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Healthcare: Two bad ideas


  • ACA Tax Credits: As part of a COVID relief package last year, Congress made the ACA’s premium tax credits more generous and lifted the income cap on eligibility for subsidies for 2021 and 2022.  The Biden administration wants Congress to make the extra subsidies and new eligibility permanent.A Wall Street Journal editorial said this is a terrible idea, and we agree. “A time-honored political trick is to pass a ‘temporary’ subsidy that people get used to and then cry hardship when the emergency program ends,” the editors wrote. 

    “Healthcare analyst Doug Badger notes that smaller firms that aren’t subject to the Affordable Care Act’s mandate to provide insurance ‘will have strong incentives to discontinue job-based coverage,’” the editors explained.  The taxpayer-supported ACA plans largely replace private coverage that people had before—one of many reasons to reject the plan.  

    The editorial also cited a paper Brian Blase wrote for the Galen Institute, “Expanded ACA Subsidies: Exacerbating Health Inflation and Income Inequality,” explaining that “A family of four with a 60-year-old head of household earning $265,000 could end up eligible for more than $7,800 a year in taxpayer subsidies.”

    The added subsidies are highly regressive, as Brian’s example explains. If made permanent, it will erode employer coverage and drag millions more people into government coverage.

  • Family Glitch: The Biden administration also is pushing an illegal regulatory action that would pull even more people into Obamacare plans. The wormhole it’s using is a so-called “fix” to the “Family Glitch,” a statutory provision of the ACA that disallows dependents from signing up for Obamacare subsidies if a family member is eligible for affordable coverage at work.

    In addition to lacking a basis in statute, the proposed regulation would harm many of the families it purports to help, impose new financial burdens on states, and increase the federal debt and inflation without appreciably expanding health coverage.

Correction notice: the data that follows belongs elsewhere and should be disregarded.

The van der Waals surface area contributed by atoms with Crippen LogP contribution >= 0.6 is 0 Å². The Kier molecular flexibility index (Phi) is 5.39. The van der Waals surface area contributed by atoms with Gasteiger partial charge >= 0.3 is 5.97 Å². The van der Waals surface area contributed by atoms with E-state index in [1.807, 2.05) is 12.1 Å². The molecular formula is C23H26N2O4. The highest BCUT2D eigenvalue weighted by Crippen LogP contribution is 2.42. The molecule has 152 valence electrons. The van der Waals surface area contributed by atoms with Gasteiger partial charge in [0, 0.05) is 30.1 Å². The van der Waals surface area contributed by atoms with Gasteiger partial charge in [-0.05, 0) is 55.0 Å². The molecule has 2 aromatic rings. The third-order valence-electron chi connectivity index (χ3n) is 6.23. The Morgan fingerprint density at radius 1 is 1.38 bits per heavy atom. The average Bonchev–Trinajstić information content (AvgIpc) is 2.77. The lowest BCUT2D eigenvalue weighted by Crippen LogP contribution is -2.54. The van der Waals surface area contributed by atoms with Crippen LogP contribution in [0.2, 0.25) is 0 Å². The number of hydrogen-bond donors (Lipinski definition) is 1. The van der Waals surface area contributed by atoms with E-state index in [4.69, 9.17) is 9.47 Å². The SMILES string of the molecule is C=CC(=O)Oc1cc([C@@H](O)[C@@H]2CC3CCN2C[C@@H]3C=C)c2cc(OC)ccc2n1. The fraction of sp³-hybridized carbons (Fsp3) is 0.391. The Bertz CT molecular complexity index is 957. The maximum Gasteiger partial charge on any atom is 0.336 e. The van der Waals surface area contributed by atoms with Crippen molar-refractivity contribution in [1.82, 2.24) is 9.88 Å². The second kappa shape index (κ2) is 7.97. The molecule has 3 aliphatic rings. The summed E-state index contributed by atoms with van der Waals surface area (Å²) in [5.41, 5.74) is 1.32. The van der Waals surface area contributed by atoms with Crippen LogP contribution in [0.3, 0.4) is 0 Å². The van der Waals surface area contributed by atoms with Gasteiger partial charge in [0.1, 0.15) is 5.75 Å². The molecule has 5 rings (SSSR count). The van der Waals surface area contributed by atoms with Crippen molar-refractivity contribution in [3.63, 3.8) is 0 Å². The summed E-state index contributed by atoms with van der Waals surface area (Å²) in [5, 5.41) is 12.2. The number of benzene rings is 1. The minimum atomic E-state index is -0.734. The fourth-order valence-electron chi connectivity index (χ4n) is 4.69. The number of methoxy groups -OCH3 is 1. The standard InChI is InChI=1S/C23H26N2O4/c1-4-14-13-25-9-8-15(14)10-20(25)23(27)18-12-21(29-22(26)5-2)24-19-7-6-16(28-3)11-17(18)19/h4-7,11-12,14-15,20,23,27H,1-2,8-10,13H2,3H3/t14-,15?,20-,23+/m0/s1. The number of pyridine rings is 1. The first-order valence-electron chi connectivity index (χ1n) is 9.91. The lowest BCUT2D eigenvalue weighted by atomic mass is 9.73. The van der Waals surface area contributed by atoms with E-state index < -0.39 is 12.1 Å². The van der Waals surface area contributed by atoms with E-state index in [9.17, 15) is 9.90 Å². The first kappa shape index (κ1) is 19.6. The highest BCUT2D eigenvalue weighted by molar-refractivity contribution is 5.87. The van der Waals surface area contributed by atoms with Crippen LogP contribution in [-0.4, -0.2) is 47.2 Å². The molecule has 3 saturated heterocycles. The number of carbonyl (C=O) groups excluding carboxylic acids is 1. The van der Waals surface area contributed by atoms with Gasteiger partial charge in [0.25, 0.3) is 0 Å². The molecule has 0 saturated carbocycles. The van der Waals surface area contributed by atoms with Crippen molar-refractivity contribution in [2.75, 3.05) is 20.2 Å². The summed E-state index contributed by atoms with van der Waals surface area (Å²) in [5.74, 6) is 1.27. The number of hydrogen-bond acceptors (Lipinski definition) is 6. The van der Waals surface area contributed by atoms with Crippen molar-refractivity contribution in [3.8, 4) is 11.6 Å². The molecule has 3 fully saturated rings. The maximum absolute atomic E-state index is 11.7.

Further, it would show that an administration can simply rewrite through regulatory action laws passed by Congress—with all of the associated spending.  This is very dangerous indeed and must be blocked.

    We will be submitting a comment letter opposing the proposed rule, which we will send you next week.  Tom Miller of the American Enterprise Institute has posted a good explanatory blog about it. 

Expanding Obamacare is a terrible idea. The ACA has driven up health costs, reduced choices, and made it harder for sick people to get care—all while giving a blank check from taxpayers to health insurers, hospitals, and other big health care businesses.  

We must get the federal government out of the business of micro-managing our health care. Health care is too local and personal for a one-size-fits-all approach to work.  We are anxious to shift our focus to proposals that will unleash the innovation and energy that are pent up in our health sector. Our goal is to return power to doctors and patients.  That is our task next year and for many years to come.


Grace-Marie Turner is president of the Galen Institute.